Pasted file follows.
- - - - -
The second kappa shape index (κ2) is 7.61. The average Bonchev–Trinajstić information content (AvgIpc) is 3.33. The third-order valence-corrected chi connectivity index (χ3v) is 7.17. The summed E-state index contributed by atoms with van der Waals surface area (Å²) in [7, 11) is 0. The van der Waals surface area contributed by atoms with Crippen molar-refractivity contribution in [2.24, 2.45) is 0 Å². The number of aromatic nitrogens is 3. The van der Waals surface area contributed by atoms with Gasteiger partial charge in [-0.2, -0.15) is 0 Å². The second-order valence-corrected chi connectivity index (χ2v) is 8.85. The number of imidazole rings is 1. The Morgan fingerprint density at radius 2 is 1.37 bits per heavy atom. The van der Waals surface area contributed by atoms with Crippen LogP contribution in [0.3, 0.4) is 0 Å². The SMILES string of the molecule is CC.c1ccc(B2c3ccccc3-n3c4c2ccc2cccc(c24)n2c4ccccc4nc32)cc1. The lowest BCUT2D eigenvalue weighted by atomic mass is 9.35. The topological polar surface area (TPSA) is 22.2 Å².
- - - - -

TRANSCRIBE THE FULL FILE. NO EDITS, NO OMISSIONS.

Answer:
The second kappa shape index (κ2) is 7.61. The average Bonchev–Trinajstić information content (AvgIpc) is 3.33. The third-order valence-corrected chi connectivity index (χ3v) is 7.17. The summed E-state index contributed by atoms with van der Waals surface area (Å²) in [7, 11) is 0. The van der Waals surface area contributed by atoms with Crippen molar-refractivity contribution in [2.24, 2.45) is 0 Å². The number of aromatic nitrogens is 3. The van der Waals surface area contributed by atoms with Gasteiger partial charge in [-0.2, -0.15) is 0 Å². The second-order valence-corrected chi connectivity index (χ2v) is 8.85. The number of imidazole rings is 1. The Morgan fingerprint density at radius 2 is 1.37 bits per heavy atom. The van der Waals surface area contributed by atoms with Crippen LogP contribution in [0.3, 0.4) is 0 Å². The SMILES string of the molecule is CC.c1ccc(B2c3ccccc3-n3c4c2ccc2cccc(c24)n2c4ccccc4nc32)cc1. The lowest BCUT2D eigenvalue weighted by atomic mass is 9.35. The topological polar surface area (TPSA) is 22.2 Å².